In a strange way, self-published books are held to a higher standard than traditionally published books. Here’s what happens: a reviewer or reader receives a book and is informed that it’s self-published. The reader then reads the book looking for clues about why the book was self-published. And when you’re looking for something to criticize, you’re going to find it.
By all means, there are self-published books that should never see the light of day. But the same can be said for some traditionally published books as well. I’m not a great fan of writers like John Grisham or Dean Koontz. There’s a factory-line quality to the writing – as if it was written by a computer. And one of the disappointments about self-published writing is it seems to be written by people who aspire to be the next Koontz, rather than writing something that has yet to be done.
Certain mainstream writing just isn’t that much better constructed or fleshed out than mediocre self-published writing, but Koontz is famous and successful so he gets a pass. I would love to conduct an experiment with editors at mainstream houses: a blind test of self-published and traditionally published books and have the editors try and guess which books were self-published or not. The results would probably be surprising. Their prejudice against self-publishing may just be revealed.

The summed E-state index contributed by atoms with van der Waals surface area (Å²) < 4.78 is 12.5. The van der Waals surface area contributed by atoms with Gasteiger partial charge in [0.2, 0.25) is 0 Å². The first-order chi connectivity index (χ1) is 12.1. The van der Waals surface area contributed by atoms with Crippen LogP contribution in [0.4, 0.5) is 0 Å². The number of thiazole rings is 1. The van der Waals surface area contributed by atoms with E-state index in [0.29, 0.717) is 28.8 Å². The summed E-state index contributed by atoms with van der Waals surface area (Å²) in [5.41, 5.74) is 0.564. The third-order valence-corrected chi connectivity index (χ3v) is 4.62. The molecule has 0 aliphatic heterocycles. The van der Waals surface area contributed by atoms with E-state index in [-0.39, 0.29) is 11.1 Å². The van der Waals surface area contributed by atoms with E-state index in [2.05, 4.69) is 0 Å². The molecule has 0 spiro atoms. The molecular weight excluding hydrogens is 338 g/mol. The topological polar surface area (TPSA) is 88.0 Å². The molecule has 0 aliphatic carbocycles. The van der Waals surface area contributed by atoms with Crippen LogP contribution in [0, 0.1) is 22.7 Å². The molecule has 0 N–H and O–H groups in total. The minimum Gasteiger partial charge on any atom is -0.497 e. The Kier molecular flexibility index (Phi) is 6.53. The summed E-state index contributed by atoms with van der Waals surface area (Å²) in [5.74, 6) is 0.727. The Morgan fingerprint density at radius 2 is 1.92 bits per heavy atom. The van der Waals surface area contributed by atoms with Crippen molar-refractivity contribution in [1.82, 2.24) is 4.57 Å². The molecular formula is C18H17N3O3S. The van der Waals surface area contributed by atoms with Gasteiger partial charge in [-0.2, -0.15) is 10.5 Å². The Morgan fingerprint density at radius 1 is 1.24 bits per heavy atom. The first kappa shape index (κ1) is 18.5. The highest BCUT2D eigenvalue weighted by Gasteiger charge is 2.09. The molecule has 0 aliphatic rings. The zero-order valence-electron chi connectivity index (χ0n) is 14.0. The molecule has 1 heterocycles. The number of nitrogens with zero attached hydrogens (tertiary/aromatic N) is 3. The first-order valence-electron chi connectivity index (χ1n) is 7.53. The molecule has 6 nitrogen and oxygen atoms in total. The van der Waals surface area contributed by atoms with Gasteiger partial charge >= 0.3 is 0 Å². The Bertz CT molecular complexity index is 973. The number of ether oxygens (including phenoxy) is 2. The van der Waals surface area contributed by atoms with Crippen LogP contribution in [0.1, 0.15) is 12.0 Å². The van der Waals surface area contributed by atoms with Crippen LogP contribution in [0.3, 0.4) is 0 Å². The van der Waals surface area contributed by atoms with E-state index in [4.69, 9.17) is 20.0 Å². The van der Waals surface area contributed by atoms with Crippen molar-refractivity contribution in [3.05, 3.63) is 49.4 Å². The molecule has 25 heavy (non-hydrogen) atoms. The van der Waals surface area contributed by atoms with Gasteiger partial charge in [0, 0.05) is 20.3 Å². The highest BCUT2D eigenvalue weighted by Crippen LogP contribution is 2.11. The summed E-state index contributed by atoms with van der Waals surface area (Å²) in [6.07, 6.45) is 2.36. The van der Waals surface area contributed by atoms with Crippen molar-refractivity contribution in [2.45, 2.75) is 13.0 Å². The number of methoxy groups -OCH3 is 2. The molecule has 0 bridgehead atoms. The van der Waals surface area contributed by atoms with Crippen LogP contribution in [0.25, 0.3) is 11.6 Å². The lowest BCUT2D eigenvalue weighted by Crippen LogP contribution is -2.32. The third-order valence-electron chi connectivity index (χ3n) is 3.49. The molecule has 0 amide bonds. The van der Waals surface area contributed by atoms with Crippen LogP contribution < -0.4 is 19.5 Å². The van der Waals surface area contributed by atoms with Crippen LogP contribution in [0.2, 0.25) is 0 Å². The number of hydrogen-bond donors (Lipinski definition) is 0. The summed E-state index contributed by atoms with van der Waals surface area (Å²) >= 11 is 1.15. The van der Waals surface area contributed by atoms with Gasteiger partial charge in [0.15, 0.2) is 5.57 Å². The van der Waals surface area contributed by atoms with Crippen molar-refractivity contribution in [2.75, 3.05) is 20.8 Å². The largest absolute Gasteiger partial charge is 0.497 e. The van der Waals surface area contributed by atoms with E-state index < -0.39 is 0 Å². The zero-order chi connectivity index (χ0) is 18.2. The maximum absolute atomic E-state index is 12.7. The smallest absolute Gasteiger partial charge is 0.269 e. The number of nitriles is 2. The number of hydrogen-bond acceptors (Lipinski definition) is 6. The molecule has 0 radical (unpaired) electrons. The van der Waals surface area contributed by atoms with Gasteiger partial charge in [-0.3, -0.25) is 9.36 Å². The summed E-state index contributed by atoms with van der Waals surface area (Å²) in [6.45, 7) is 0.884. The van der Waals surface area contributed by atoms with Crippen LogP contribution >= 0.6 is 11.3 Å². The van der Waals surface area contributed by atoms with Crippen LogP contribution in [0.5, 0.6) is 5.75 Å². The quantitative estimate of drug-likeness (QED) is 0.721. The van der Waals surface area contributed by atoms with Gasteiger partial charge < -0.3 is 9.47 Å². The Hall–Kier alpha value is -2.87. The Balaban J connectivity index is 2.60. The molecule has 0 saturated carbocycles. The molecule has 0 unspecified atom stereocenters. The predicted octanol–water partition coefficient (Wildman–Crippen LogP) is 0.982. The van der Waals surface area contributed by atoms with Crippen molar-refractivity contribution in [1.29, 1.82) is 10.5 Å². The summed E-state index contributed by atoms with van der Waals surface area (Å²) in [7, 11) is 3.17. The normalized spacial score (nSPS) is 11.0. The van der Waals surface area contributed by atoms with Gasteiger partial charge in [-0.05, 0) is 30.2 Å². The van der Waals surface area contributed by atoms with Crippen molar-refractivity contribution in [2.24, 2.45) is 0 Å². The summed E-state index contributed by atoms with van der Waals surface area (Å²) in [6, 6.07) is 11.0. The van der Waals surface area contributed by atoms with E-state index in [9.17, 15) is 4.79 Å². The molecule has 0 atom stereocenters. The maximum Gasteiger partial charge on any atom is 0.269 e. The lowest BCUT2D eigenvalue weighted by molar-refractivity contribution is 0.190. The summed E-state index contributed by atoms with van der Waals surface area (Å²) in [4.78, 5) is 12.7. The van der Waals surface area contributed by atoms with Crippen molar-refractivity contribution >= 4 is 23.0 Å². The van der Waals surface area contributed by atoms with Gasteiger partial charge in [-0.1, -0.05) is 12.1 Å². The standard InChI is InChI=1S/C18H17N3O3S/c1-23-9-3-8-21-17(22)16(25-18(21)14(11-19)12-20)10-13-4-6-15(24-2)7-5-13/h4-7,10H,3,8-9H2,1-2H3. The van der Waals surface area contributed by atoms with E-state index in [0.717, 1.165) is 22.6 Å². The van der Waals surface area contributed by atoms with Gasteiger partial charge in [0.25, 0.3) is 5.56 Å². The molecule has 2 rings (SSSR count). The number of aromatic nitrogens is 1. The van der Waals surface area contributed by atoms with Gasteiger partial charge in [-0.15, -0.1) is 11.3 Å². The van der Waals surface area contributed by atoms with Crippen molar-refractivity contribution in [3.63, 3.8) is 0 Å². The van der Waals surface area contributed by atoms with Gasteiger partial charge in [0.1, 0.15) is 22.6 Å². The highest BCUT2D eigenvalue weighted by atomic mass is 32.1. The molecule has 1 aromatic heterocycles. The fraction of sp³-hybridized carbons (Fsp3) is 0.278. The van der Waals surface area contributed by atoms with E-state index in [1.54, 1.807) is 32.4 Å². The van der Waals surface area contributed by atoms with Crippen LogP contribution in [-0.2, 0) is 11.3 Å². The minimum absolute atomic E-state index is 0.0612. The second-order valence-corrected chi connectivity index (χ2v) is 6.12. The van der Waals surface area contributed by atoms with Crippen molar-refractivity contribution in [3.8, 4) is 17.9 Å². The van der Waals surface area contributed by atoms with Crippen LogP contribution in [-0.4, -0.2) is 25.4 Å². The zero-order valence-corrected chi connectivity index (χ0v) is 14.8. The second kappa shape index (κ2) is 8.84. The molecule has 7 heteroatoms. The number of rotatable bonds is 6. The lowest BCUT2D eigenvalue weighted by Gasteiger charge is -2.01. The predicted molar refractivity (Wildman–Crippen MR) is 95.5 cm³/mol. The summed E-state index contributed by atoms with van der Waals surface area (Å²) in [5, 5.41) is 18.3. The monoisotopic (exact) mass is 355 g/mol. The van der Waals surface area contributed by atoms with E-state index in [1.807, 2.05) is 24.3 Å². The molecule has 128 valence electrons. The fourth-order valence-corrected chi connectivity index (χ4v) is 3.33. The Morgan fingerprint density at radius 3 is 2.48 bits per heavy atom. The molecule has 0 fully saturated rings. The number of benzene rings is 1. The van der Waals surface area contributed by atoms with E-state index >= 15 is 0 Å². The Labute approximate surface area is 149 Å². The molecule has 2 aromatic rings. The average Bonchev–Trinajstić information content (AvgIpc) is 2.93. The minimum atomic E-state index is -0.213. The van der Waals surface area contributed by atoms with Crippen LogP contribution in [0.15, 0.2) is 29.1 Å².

I collect quotes from books to be used as epigraphs. Not to dig into Somerset Maugham, who is great, but I put aside this quote as an example of jumbled writing by a writer who’s a member of the literary canon:
“It is a sound instinct of the common people which persuades them that with this all that needs to be said is said.”
Somerset Maugham, The Razor’s Edge
That’s a verbatim quote – your guess is as good as mine what he’s trying to say. If this was in a self-published book, it would be met with the response: “See? Self-published writing sucks! It needs an editor! No wonder it wasn’t published!” But because it’s in the book of an established writer, it’s overlooked.
Every book is flawed. Every single book. Even books deemed masterpieces. As someone said, “Art is not finished, it’s abandoned.” There are ways to rewrite any sentence. But self-published writers are judged unfairly from the start – as not being legitimate, as assumed to be poorly written or it would have found a taker. And so the book is immediately judged based on not having a publishing contract, rather than the quality of the writing – “It must be bad.” That is an unfair standard that is not placed on other books.